The New Testament is one the best sources of information on the Second Temple period, and one of the most important groups of that era was the mysterious and monk-like Essenes. So it is especially curious that the New Testament never directly mentions the Essenes. Its failure to discuss the Essenes openly is even more curious in view of the fact that Josephus held them to be as significant as the Pharisees or the Sadducees.
Philo of Alexandria estimates that only four thousand members belonged to one of the various branches of the sect. The majority lived on the western shore of the Dead Sea far removed from where Jesus conducted most of his ministry, but small groups of Essenes were also scattered throughout the Galilee and Judea, as well as in Jerusalem itself.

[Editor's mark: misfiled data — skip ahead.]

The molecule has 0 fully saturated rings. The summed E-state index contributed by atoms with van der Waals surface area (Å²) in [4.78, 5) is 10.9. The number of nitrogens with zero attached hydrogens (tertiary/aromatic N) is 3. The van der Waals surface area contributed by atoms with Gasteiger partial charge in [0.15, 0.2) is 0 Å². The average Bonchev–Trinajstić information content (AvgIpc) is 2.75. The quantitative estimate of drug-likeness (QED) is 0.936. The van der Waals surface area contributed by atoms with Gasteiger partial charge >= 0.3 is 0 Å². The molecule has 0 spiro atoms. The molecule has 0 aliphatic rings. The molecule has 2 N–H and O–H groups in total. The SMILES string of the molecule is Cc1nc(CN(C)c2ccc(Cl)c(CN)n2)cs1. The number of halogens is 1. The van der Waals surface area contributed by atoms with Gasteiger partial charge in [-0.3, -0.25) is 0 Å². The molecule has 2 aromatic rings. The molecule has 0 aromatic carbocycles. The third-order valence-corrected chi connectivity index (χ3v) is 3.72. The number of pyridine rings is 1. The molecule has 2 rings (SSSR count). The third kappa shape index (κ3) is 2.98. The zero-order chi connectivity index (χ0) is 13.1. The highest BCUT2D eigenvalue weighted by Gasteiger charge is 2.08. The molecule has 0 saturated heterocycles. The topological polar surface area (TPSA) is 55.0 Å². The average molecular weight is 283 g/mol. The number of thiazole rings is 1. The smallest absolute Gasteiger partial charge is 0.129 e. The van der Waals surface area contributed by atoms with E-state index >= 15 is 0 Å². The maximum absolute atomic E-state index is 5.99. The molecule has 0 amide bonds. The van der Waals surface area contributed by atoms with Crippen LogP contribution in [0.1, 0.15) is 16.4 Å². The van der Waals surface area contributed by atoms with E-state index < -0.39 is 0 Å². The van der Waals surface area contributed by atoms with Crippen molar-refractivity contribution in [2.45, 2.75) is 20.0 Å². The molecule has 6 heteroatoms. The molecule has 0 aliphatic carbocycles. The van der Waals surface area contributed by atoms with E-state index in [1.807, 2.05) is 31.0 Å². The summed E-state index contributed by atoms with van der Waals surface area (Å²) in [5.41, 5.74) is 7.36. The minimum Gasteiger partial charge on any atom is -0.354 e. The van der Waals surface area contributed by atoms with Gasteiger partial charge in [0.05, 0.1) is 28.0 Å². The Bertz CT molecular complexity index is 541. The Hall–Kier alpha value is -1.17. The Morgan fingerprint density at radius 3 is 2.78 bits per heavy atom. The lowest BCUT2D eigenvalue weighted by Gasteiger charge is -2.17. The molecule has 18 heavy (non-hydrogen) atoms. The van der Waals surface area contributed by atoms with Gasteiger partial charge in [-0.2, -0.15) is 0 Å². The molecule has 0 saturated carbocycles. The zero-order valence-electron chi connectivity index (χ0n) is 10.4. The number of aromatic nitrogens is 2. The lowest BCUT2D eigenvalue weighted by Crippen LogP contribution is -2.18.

The origin of the Essenes is something of a mystery. It seems that they began to emerge during or soon after the reign of the Hasmonean monarch John Hyrcanus (135–104 B.C.). Along with the Pharisees, they may have developed from the Hassidim, a faction of pious Jewish sages that resisted the nationalist aspirations and what they saw as the apostasy of the Hasmonean kings.